“Come, let us return to the Lord. For he has torn us, and he will heal us; he has wounded us, and he will bind up our wounds. He will revive us after two days, and on the third day he will raise us up so we can live in his presence.” (CSB – Read the chapter)
If you’ve been working through Hosea with me over the past couple of weeks, think about what we have seen in the last few chapters. God has been blasting the people for their faithlessness. They had turned from Him over and over again. In spite of everything He had promised them, they still went looking for help in other places. And they were going to pay for it. After all His anger and rage, what should we expect next? Not this.
The last thing God said through Hosea (and remember that chapters and verses were added later as a way to make reading and copying the text easier) was that He was going to hide Himself until Israel was ready to look for Him. It was basically, “You’re going to miss me when I’m gone.”
And here we see Hosea calling the people to return. Why? Because even though He has punished, He will restore. That’s what he’s getting at when he talks about the Lord having torn and wounded, but healing and binding up.
This is the love and justice of God on display. He takes our sin seriously and doesn’t shield us from its consequences. Sometimes these consequences come directly from Him in the form of punishment, but sin is naturally destructive so sometimes the consequences are simply the natural result of the sin. For instance, if we sin in such a way that will harm a relationship, the broken relationship is going to be consequence enough. It will be a wound all of its own that God doesn’t have to inflict in punishment. This is all simply the result of sin. As Paul would later observe, “the wages of sin is death.”
But that is only the justice of God. And justice, though fundamental, is not the whole of His character. He is also love. And His love is what compels Him to bind up and heal. And think about how amazing this is. We have rebelled against the God of all creation with our sin. By what right should we expect anything but being judged and destroyed by Him? Someone with that much power and authority is never going to tolerate such direct affronts to their power and position as we’ve made. Yet our God binds up. He heals. He cares for our wounds and gives us grace. He reaches out even when we are still living in a place of rebellion and offers us life.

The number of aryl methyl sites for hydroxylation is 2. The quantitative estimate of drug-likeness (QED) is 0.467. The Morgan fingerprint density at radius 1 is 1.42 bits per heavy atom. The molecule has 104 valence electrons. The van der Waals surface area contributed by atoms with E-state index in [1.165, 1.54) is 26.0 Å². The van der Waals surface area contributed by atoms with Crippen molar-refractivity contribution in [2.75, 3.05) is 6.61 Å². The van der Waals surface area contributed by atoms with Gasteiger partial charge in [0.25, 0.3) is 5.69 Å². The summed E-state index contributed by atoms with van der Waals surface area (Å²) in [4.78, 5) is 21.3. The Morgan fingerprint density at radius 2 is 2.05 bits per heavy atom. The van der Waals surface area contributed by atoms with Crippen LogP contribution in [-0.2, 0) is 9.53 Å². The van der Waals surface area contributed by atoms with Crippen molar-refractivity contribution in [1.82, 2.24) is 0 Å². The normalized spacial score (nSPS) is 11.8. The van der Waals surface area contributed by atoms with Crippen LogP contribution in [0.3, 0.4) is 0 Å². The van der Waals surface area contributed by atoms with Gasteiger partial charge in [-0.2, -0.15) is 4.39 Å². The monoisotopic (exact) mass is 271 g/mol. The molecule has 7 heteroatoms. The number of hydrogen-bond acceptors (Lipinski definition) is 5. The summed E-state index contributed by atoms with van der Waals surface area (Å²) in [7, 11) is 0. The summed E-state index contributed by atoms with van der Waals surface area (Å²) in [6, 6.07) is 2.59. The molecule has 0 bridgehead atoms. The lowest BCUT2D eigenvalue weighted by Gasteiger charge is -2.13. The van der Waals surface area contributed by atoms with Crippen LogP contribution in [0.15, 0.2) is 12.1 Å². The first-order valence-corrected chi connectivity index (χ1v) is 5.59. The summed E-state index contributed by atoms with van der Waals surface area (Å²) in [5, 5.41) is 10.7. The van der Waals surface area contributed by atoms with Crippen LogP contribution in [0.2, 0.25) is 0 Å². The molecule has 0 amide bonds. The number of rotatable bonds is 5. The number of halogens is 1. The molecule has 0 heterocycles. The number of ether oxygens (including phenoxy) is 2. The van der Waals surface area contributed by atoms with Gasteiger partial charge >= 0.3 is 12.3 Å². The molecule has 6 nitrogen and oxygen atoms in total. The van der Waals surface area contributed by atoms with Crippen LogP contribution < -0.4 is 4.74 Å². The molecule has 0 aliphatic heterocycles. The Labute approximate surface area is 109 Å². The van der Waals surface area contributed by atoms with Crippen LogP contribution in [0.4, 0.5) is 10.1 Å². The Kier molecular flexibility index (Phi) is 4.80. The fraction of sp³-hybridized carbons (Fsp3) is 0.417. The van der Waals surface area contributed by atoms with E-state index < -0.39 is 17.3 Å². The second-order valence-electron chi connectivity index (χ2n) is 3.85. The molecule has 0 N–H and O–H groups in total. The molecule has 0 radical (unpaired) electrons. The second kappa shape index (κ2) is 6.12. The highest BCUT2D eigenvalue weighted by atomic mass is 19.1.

Now, that idea is remarkable enough by itself, but look at what comes next. Look at what Hosea says to the people of Israel, these wayward souls who were looking everywhere for fulfillment other than God. He will revive us after two days, and on the third day He will raise us up.
Sound familiar at all? The people very likely did not understand what Hosea was saying as we are able, but here, several hundreds of years before He came and in the face of their apparently incorrigible sin, God points forward to the life that would one day come permanently in Christ. He points to the healing that would come on the wings of the resurrection.
The life we have in Christ is not something God suddenly decided at the last minute to give us. It was not something He set in place merely as a reaction to our sin. It was something He had been planning and promising for centuries. God’s plan was always to give us life; to make us new so that we could live in His presence. It was a life that would come on the third day. Even that detail was planned out ahead of time. Indeed, as the rest of what Paul said in Romans promises, though the wages of sin are death, the gift of God is eternal life through Jesus Christ our Lord. Let us praise His name!
So though our forays into sin may bring wounds and tears, though God Himself may punish and discipline when we are unfaithful and rebellious, He will bind up. He will heal. He has bound up. He has healed. He did that in Christ, and the healing came through His sacrificial death on the cross. Yet that was not the end. After two days He was revived. On the third day He was raised up—and us with Him if we are willing to place our faith in Him—so we can live in His presence. Amen and amen. Hosea may be a minor prophet, but he still proclaims the Gospel with grace and truth. Let us listen closely to hear it.